Christopher Smith

Underwater Cannons For Round Goby Control?

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Interesting stuff going on with the Round Gobys in the Great Lakes.

If anyone has fished the Great Lakes and Lake Erie, you probably have heard mixed opinions on the issue of Gobys in the lakes.  Originally introduced into the St Clair River, they quickly spread through all of the Great Lakes.  

There have been concerns about the predatory nature of these rapidly multiplying fish.  As stated in the article below, they are the most common fish in Lake Michigan and are very commonly found in Lake Erie.

The problem is that they eat eggs.  They scour the bottom of the lakes for food, frequently devouring eggs of game species such as smallmouth bass, trout, walleye, etc.

Here is an excerpt from the Goerie.com website regarding using underwater cannons to scare off or possible kill these invaders during spawning.

Scientists will fire an underwater cannon in parts of Michigan’s Grand Traverse Bay this summer, hoping to scatter the nuisance fish that eat native trout and herring eggs.  If it works, the cannon also could be used here.  The target fish — the round goby — has upended the food web in Lake Erie.  “It has changed the ecology in fundamental ways,” said Jim Grazio, a Great Lakes biologist for the Pennsylvania Department of Environmental Protection.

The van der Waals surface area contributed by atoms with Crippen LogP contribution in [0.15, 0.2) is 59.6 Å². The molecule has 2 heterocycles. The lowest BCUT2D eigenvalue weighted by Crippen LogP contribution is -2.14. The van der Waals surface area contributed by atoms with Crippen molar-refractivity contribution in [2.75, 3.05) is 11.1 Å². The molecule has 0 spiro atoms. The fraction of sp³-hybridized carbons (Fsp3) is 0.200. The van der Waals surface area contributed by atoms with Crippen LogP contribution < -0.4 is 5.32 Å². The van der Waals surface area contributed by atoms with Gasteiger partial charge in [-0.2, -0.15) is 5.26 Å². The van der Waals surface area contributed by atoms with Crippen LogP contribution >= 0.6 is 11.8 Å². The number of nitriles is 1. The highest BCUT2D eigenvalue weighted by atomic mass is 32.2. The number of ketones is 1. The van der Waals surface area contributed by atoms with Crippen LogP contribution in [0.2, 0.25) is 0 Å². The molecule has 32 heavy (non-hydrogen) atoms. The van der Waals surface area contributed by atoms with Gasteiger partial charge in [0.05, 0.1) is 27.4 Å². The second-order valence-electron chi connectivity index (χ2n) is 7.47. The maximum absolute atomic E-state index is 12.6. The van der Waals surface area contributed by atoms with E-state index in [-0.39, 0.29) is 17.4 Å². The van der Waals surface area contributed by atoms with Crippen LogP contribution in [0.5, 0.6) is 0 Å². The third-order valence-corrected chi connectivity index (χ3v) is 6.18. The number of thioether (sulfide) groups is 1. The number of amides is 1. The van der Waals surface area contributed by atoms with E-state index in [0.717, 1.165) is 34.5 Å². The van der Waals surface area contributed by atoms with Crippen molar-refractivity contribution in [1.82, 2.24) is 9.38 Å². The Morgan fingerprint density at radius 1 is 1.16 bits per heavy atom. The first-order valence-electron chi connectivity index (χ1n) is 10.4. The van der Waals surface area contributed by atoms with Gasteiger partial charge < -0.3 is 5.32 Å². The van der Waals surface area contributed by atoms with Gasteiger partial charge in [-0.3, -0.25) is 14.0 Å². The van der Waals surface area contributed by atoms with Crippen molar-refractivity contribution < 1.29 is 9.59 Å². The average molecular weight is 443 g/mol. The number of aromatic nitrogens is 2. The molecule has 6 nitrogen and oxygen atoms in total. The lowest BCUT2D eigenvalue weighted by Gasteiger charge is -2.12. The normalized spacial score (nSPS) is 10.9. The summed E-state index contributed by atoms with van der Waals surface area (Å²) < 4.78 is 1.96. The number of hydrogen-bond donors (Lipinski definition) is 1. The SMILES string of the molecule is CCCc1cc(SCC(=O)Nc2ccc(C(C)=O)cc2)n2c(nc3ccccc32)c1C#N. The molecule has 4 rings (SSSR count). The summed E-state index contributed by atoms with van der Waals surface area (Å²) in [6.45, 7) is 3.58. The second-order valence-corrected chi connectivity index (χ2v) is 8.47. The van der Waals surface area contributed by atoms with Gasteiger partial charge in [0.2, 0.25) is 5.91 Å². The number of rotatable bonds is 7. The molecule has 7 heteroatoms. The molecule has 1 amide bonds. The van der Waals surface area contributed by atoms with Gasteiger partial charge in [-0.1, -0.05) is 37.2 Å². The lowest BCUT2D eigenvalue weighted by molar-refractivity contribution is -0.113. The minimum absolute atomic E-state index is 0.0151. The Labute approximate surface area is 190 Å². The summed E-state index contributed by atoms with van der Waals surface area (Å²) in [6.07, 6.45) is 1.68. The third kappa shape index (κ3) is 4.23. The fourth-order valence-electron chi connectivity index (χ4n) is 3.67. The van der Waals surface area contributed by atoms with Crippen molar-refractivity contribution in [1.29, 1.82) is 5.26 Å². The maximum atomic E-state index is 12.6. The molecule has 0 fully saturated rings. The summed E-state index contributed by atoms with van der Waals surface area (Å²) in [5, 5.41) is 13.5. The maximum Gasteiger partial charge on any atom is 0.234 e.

The goby is a small, bottom-dwelling fish native to Eurasia. It was discovered in the St. Clair River in 1990 and quickly spread across the Great Lakes. It is now the most common fish in Lake Michigan….continued

For the original article by Robb Frederrick at the Erie Times News , click here

The author doesn’t address the fact that our beloved smallmouth bass have had an all you can eat buffet feasting on the Round Gobys.  Smallmouth bass love feeding on Gobys and smallmouth fishermen have enjoyed the PIGS being caught in Lake Erie in recent years.  As seen in the video of the scuba diver on Lake Erie, there are lots of these slow moving fish that are to be eaten.

Do you think the underwater cannons will be successful or do you think it is a waste of taxpayer money?

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